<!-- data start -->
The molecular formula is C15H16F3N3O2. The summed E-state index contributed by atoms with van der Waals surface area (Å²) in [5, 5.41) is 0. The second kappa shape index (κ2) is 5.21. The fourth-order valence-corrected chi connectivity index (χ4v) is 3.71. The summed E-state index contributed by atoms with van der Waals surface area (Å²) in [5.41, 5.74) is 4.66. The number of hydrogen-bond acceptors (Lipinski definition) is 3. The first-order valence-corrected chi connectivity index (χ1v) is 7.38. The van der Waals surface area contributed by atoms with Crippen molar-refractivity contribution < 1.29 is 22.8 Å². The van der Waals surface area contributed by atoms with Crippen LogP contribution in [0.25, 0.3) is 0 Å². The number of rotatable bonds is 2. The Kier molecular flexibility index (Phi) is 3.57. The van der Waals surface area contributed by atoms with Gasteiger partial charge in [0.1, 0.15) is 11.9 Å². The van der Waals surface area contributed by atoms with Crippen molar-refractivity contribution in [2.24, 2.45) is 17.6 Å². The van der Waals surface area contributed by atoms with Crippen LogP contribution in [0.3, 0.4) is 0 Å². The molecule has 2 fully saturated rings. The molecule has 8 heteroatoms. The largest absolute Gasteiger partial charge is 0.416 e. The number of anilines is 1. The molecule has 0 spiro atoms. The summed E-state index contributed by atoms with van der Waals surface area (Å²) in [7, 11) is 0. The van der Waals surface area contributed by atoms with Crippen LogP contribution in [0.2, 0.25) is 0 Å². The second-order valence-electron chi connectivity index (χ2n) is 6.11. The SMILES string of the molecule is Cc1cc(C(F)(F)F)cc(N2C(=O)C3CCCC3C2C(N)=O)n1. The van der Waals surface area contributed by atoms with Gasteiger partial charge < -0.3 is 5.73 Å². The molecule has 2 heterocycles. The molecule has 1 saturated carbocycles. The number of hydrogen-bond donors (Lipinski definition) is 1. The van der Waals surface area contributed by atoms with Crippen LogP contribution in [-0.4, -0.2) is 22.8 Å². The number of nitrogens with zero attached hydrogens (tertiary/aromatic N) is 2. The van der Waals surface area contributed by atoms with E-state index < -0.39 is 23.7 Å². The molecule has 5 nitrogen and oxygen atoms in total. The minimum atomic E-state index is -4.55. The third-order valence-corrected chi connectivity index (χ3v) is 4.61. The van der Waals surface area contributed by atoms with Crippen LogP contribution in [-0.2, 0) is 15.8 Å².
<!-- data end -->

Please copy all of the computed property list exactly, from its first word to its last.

The molecular formula is C15H16F3N3O2. The summed E-state index contributed by atoms with van der Waals surface area (Å²) in [5, 5.41) is 0. The second kappa shape index (κ2) is 5.21. The fourth-order valence-corrected chi connectivity index (χ4v) is 3.71. The summed E-state index contributed by atoms with van der Waals surface area (Å²) in [5.41, 5.74) is 4.66. The number of hydrogen-bond acceptors (Lipinski definition) is 3. The first-order valence-corrected chi connectivity index (χ1v) is 7.38. The van der Waals surface area contributed by atoms with Crippen molar-refractivity contribution < 1.29 is 22.8 Å². The van der Waals surface area contributed by atoms with Crippen LogP contribution in [0.25, 0.3) is 0 Å². The number of rotatable bonds is 2. The Kier molecular flexibility index (Phi) is 3.57. The van der Waals surface area contributed by atoms with Gasteiger partial charge in [0.1, 0.15) is 11.9 Å². The van der Waals surface area contributed by atoms with Crippen molar-refractivity contribution in [2.24, 2.45) is 17.6 Å². The van der Waals surface area contributed by atoms with Crippen LogP contribution in [0.3, 0.4) is 0 Å². The molecule has 2 fully saturated rings. The molecule has 8 heteroatoms. The largest absolute Gasteiger partial charge is 0.416 e. The number of anilines is 1. The molecule has 0 spiro atoms. The summed E-state index contributed by atoms with van der Waals surface area (Å²) in [7, 11) is 0. The van der Waals surface area contributed by atoms with Crippen LogP contribution in [0.2, 0.25) is 0 Å². The second-order valence-electron chi connectivity index (χ2n) is 6.11. The SMILES string of the molecule is Cc1cc(C(F)(F)F)cc(N2C(=O)C3CCCC3C2C(N)=O)n1. The van der Waals surface area contributed by atoms with Gasteiger partial charge < -0.3 is 5.73 Å². The molecule has 2 heterocycles. The molecule has 1 saturated carbocycles. The number of hydrogen-bond donors (Lipinski definition) is 1. The van der Waals surface area contributed by atoms with Crippen LogP contribution in [-0.4, -0.2) is 22.8 Å². The number of nitrogens with zero attached hydrogens (tertiary/aromatic N) is 2. The van der Waals surface area contributed by atoms with E-state index < -0.39 is 23.7 Å². The molecule has 5 nitrogen and oxygen atoms in total. The minimum atomic E-state index is -4.55. The third-order valence-corrected chi connectivity index (χ3v) is 4.61. The van der Waals surface area contributed by atoms with Crippen LogP contribution in [-0.2, 0) is 15.8 Å².